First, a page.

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dc.contributor.authorINGRAM, WENDY MEREWYN
dc.contributor.otherPeninsula College of Medicine and Dentistryen_US
dc.date.accessioned2013-11-22T16:03:49Z
dc.date.available2013-11-22T16:03:49Z
dc.date.issued2001
dc.identifierNOT AVAILABLEen_US
dc.identifier.urihttp://hdl.handle.net/10026.1/2824
dc.description.abstract

There were two aspects to the study of apomorphine in the treatment of Parkinson' s disease: (i) a clinical pharmacokinetic-pharmacodynamic (PK-PD) study was designed and implemented in response to the challenges of apomorphine dose-titration in Parkinson's disease, and in view of the scarcity of available literature on the PK-PD relationships of apomorphine in Parkinson's disease, (ii) the PK(and tolerability)of apomorphine dosing using novel delivery/formulation combinations were explored in view of the inherent limitations associated with the conventional (ie. subcutaneous) route of administration of apomorphine (e.g. cutaneous nodule formation, needle-phobia). An HPLC assay was developed for the quantification of apomorphine in plasma, and stability issues relating to sample storage and assay were investigated. With regards to the first aspect of the research, simultaneous PK-PD modelling was performed, using an effect compartment model to account for counterclockwise hysteresis in a sub-group of patients. According to the traditional two-stage approach to data analysis, mean (standard deviation) clearance following subcutaneous bolus was 2.2 (0.5) L/kg/h, (apparent) volume of distribution was 1.9 (0.8) L/kg, absorption half-life was 4.1 (2.1) minutes and elimination half-life was 69.5 (21.1)minutes (n=7). Equilibration half-life was estimated for two patients at 8.3 and 16.5 minutes. Focus was given to investigating the relevance of a potential correlation (which had previously been identified using in-house pilot data) between post-distributional apomorphine PK and apomorphine-induced anti-parkinsonian response in patients with Parkinson's disease. It was hypothesised that this particular correlation may be of use in a dose-optimisation scheme. However it was demonstrated that, in the patients studied, the concept could not be applied to apomorphine dose-optimisation. The novel delivery systems under scrutiny were: (i) Britaject® (Britannia Pharmaceuticals Ltd.) apomorphine formulation administered subcutaneously using a needle-free (jet) injector (J-TIP®, National Medical Products Inc.), (ii) an intranasal apomorphine powder formulation delivered using a turbospin insufflator (CDFS), and (iii) an apomorphine hydrogel co-polymer produced as a dosage-form for buccal delivery (Controlled Therapeutics (Scotland) Ltd.). As a result of this work, a rationale for subsequent development of the novel systems was provided. Indeed, the needle-free and buccal systems were, in their existing format, shown not to convey a net advantage over the existing system. However the intranasal formulation, with a mean (standard deviation) relative bioavailability of 41 (18)% (n=16) compared to subcutaneous bolus administration (and with a favourable outcome as regards to tolerability), was considered to be potentially suitable for further development.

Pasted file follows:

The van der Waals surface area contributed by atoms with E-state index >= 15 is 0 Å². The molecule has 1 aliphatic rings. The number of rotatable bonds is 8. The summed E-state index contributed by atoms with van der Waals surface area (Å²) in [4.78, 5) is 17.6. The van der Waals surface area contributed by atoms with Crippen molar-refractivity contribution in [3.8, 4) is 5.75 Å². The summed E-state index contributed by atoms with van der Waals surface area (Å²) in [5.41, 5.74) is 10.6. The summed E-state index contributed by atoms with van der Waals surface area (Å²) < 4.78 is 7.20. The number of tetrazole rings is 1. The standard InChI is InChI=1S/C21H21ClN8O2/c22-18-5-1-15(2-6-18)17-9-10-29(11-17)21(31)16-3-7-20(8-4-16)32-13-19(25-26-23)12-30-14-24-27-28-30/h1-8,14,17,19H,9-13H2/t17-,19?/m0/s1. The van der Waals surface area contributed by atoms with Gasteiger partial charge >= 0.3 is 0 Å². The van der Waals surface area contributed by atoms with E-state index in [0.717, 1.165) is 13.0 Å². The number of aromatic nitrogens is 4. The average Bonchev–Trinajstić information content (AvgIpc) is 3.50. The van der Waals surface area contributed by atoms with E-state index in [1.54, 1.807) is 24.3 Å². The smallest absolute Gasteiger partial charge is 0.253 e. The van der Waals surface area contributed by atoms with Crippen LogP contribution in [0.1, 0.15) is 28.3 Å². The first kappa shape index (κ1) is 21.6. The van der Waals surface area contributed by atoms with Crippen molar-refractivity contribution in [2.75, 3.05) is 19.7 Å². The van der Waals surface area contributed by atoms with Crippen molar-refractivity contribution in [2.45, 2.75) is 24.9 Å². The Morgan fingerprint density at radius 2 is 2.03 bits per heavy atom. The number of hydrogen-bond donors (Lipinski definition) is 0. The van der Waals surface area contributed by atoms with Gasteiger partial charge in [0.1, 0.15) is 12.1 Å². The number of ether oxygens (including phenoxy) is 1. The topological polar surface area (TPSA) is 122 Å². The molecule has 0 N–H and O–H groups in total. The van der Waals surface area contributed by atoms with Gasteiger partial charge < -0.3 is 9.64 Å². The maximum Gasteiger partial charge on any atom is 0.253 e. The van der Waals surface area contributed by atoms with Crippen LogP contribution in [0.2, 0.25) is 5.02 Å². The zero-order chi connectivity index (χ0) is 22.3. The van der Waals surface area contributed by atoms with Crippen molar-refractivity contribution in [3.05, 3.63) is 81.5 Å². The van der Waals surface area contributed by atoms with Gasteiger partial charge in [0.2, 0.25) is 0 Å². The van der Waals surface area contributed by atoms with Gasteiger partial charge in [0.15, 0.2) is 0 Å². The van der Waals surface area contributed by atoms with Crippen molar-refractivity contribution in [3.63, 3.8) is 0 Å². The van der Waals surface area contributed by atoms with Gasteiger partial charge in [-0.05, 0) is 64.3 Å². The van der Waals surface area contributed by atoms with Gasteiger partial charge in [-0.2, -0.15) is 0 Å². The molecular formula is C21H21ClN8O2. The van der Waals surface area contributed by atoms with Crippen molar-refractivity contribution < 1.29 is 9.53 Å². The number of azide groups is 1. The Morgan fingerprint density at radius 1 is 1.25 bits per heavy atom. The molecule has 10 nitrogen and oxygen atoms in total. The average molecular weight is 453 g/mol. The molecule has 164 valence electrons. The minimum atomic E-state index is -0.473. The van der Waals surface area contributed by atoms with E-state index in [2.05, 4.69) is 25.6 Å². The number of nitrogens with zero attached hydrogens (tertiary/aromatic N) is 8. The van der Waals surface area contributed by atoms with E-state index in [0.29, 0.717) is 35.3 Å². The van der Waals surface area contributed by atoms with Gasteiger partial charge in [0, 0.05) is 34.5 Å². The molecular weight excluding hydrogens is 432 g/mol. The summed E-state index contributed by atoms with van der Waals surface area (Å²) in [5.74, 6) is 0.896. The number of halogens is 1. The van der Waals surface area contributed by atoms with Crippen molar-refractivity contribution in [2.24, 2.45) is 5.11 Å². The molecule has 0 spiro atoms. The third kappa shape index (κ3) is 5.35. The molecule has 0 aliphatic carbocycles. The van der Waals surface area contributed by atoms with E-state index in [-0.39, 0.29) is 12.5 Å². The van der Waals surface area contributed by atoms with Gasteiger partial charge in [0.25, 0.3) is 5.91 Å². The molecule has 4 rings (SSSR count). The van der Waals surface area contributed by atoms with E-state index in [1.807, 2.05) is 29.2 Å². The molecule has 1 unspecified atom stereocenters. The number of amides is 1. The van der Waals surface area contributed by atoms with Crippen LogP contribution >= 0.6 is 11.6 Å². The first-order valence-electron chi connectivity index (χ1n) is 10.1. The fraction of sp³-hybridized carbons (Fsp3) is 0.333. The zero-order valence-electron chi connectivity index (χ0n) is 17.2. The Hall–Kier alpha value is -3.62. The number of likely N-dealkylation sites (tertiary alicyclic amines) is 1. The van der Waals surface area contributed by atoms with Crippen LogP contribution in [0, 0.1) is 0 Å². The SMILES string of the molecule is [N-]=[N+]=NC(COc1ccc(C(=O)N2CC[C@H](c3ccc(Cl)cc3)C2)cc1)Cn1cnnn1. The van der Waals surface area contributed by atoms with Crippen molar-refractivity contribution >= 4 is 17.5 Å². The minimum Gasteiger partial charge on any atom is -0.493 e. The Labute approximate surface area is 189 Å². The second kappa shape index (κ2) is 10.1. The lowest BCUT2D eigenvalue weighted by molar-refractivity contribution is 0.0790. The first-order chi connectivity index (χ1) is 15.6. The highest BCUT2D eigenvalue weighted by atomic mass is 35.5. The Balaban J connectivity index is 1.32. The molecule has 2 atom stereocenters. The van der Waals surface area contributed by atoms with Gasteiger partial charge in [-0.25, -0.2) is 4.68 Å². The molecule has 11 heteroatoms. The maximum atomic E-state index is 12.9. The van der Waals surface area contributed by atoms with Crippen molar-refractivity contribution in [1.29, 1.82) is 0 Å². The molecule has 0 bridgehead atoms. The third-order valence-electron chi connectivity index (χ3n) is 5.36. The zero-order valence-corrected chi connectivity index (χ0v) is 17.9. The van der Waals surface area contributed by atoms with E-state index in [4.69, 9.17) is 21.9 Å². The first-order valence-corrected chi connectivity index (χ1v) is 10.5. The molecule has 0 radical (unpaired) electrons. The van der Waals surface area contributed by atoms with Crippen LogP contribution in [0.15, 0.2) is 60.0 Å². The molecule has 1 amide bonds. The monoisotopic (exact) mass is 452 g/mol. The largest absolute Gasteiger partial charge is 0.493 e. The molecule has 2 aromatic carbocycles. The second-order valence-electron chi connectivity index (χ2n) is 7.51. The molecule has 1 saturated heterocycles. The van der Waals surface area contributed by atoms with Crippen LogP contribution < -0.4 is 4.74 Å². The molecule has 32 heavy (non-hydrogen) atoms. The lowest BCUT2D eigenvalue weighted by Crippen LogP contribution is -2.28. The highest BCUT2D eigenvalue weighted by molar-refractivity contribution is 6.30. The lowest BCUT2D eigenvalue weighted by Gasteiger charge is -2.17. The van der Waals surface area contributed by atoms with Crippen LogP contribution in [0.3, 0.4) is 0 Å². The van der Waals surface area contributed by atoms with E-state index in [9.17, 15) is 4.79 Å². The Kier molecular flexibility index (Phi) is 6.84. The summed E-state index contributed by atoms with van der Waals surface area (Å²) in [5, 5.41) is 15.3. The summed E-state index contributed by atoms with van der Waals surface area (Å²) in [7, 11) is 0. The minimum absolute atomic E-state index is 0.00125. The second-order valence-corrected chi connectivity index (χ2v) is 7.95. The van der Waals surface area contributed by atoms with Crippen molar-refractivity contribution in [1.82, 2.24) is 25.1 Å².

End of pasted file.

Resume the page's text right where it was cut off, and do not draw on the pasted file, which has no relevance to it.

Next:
en_US
dc.language.isoenen_US
dc.publisherUniversity of Plymouthen_US
dc.titlePHARMACOKINETIC AND PHARMCODYNAMIC STUDIES OF APOMORPHINE IN THE TREATMENT OF IDIOPATHIC PARKINSON'S DISEASEen_US
dc.typeDoctorateen_US
plymouth.versionFull versionen_US


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